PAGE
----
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A. Mridul, an internationally awarded architect, has a variegated palette of projects in India and the US. He is passionate about the ancient water heritage of India and has been campaigning for its regeneration & mainstreaming and replication, the latter exemplified by his internationally acclaimed project, Birkha Bawari, a massive rain-water harvesting step-well built in 2009. He has been delivering a series of talks at various forums in India, Australia and the UK. Mridul’s practice is an interesting mix of various types: institutional, public, housing, religious, etc. His projects are an extension of heritage and contemporize traditional practices to make them timeless, thus modern and futuristic.An exponent of Green Architecture, it was for him a praxis much before it became a movement. He holds that India already has a rich repertoire of traditional construction and design practices that can be innovated upon and applied to contemporary designs to achieve eco-friendly sustainable architectural creations that do not guzzle on energy. His portrait as Leader of Sustainability has been compiled by mid-career professional pursuing the Executive Master of Natural Resources program of the Virginia Tech University, USA. He sits on juries and boards of public and private institutions and is currently officiating as Chairman of Rupayan Sansthan, a folk lore institute founded by noted anthropologist Komal Kothari. Together with his wife, he has co-founded The Jodhpur Lore, an initiative to promote centuries old traditional crafts of the region through workshops and training.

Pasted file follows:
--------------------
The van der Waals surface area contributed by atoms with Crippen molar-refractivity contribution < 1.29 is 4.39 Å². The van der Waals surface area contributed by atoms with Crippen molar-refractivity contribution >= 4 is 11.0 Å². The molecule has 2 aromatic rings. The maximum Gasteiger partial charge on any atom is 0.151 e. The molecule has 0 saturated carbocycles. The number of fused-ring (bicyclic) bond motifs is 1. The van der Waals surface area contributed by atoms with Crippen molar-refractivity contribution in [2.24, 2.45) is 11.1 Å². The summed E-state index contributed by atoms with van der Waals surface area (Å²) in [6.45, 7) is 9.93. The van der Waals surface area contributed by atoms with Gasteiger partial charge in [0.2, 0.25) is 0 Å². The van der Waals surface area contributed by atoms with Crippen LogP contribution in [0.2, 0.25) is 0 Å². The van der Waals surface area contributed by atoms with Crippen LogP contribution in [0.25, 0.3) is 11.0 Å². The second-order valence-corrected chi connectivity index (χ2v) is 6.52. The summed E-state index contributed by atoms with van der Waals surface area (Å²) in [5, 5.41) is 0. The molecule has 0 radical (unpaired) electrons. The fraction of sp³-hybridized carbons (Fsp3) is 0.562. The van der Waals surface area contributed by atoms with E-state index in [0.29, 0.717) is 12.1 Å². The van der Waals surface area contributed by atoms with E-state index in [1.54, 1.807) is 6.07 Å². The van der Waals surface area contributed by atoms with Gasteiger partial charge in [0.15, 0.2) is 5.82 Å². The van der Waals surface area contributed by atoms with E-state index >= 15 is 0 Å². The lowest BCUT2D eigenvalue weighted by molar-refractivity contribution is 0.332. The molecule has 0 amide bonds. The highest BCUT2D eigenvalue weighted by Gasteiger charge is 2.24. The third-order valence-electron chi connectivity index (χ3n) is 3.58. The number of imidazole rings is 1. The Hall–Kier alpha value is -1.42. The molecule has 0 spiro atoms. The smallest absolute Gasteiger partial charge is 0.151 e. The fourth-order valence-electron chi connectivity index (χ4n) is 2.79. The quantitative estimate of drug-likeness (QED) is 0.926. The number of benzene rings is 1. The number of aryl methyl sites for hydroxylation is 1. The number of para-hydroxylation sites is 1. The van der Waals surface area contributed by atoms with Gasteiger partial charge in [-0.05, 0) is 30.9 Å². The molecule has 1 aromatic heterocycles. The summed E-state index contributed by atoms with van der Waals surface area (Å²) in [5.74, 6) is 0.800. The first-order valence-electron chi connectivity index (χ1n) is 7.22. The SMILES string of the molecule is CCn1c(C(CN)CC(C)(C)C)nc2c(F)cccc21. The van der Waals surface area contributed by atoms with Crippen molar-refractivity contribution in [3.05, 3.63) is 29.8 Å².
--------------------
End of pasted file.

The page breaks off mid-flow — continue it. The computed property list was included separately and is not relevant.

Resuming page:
Mrs. Shilpa Mridul is an entrepreneur, a garment designer, an interior designer, a theatre artist and, at the same time, an ambassador of green architecture. She has worked in reviving traditional and vernacular designs by deftly weaving ethnicity in modern clothes. Through this, she has enlisted numerous traditional craftsmen and women providing them employment and contributing towards their survival. While working with these craftswomen, her interest in indigenous technologies grew, including in water and sustainability, which are at the core of the survival issues of rural folk. She has since collaborated with her husband, Architect A Mridul, in his ongoing mission to revive traditional technologies to recreate a sustainable environment in the arid regions of Rajasthan. She is especially focussing on the social and cultural perspectives of the traditional water systems of western India. Over the last three years she has been, along with her husband, co-presenting talks on traditional water architecture in various universities in the UK and in Australia. Shilpa is the co-founder of The Jodhpur Lore, an initiative to promote the traditional crafts of her region by way of experiential and training workshop to international artists and art enthusiasts